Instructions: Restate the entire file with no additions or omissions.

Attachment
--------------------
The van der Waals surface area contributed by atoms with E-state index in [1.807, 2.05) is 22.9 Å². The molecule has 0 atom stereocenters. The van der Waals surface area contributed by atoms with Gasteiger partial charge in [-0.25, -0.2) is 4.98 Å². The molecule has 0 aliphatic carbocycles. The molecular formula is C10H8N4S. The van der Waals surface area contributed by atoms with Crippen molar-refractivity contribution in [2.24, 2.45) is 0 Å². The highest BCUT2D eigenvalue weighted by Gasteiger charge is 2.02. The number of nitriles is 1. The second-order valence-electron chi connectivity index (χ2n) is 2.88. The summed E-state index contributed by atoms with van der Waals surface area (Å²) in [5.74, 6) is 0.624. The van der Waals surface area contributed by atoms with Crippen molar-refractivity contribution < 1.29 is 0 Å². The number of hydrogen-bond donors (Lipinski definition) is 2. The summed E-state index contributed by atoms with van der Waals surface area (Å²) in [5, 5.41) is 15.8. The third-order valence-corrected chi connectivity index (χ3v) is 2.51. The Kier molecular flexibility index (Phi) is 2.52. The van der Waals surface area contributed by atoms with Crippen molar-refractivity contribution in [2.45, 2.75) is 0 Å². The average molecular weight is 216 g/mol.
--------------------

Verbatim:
The van der Waals surface area contributed by atoms with E-state index in [1.807, 2.05) is 22.9 Å². The molecule has 0 atom stereocenters. The van der Waals surface area contributed by atoms with Gasteiger partial charge in [-0.25, -0.2) is 4.98 Å². The molecule has 0 aliphatic carbocycles. The molecular formula is C10H8N4S. The van der Waals surface area contributed by atoms with Crippen molar-refractivity contribution in [2.24, 2.45) is 0 Å². The highest BCUT2D eigenvalue weighted by Gasteiger charge is 2.02. The number of nitriles is 1. The second-order valence-electron chi connectivity index (χ2n) is 2.88. The summed E-state index contributed by atoms with van der Waals surface area (Å²) in [5.74, 6) is 0.624. The van der Waals surface area contributed by atoms with Crippen molar-refractivity contribution < 1.29 is 0 Å². The number of hydrogen-bond donors (Lipinski definition) is 2. The summed E-state index contributed by atoms with van der Waals surface area (Å²) in [5, 5.41) is 15.8. The third-order valence-corrected chi connectivity index (χ3v) is 2.51. The Kier molecular flexibility index (Phi) is 2.52. The van der Waals surface area contributed by atoms with Crippen molar-refractivity contribution in [2.45, 2.75) is 0 Å². The average molecular weight is 216 g/mol.